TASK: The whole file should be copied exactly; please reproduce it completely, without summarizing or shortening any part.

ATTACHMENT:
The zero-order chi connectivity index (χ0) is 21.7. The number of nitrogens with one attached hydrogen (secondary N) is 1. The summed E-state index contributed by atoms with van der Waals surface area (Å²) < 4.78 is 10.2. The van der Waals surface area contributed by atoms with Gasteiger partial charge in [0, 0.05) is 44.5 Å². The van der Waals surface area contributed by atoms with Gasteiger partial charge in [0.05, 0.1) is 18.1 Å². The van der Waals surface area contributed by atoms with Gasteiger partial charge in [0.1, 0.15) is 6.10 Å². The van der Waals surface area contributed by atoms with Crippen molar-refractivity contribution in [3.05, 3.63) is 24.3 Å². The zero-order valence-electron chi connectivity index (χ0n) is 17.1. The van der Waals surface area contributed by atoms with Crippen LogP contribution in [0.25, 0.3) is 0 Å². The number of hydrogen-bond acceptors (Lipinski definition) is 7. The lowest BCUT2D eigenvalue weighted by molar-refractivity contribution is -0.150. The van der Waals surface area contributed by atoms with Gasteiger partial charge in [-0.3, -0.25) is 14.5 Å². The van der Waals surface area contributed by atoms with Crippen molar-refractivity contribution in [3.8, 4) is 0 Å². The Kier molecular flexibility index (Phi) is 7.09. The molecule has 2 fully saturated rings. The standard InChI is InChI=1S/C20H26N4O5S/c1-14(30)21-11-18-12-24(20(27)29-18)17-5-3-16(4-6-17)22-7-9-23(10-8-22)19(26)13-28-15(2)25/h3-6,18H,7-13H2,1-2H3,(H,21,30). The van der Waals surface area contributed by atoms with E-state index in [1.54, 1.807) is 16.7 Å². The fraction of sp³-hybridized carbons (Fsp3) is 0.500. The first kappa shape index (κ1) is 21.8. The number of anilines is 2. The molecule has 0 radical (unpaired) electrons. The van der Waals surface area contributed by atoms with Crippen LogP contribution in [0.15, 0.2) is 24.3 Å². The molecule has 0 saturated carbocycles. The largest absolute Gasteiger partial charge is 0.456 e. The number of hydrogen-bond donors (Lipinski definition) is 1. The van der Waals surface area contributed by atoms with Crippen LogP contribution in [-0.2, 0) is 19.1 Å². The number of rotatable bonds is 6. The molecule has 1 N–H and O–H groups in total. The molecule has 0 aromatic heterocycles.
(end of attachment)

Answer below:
The zero-order chi connectivity index (χ0) is 21.7. The number of nitrogens with one attached hydrogen (secondary N) is 1. The summed E-state index contributed by atoms with van der Waals surface area (Å²) < 4.78 is 10.2. The van der Waals surface area contributed by atoms with Gasteiger partial charge in [0, 0.05) is 44.5 Å². The van der Waals surface area contributed by atoms with Gasteiger partial charge in [0.05, 0.1) is 18.1 Å². The van der Waals surface area contributed by atoms with Gasteiger partial charge in [0.1, 0.15) is 6.10 Å². The van der Waals surface area contributed by atoms with Crippen molar-refractivity contribution in [3.05, 3.63) is 24.3 Å². The zero-order valence-electron chi connectivity index (χ0n) is 17.1. The van der Waals surface area contributed by atoms with Crippen LogP contribution in [0.25, 0.3) is 0 Å². The number of hydrogen-bond acceptors (Lipinski definition) is 7. The lowest BCUT2D eigenvalue weighted by molar-refractivity contribution is -0.150. The van der Waals surface area contributed by atoms with Gasteiger partial charge in [-0.3, -0.25) is 14.5 Å². The van der Waals surface area contributed by atoms with Crippen molar-refractivity contribution in [3.8, 4) is 0 Å². The Kier molecular flexibility index (Phi) is 7.09. The molecule has 2 fully saturated rings. The standard InChI is InChI=1S/C20H26N4O5S/c1-14(30)21-11-18-12-24(20(27)29-18)17-5-3-16(4-6-17)22-7-9-23(10-8-22)19(26)13-28-15(2)25/h3-6,18H,7-13H2,1-2H3,(H,21,30). The van der Waals surface area contributed by atoms with E-state index in [1.54, 1.807) is 16.7 Å². The fraction of sp³-hybridized carbons (Fsp3) is 0.500. The first kappa shape index (κ1) is 21.8. The number of anilines is 2. The molecule has 0 radical (unpaired) electrons. The van der Waals surface area contributed by atoms with Crippen LogP contribution in [0.15, 0.2) is 24.3 Å². The molecule has 0 saturated carbocycles. The largest absolute Gasteiger partial charge is 0.456 e. The number of hydrogen-bond donors (Lipinski definition) is 1. The van der Waals surface area contributed by atoms with Crippen LogP contribution in [-0.2, 0) is 19.1 Å². The number of rotatable bonds is 6. The molecule has 1 N–H and O–H groups in total. The molecule has 0 aromatic heterocycles.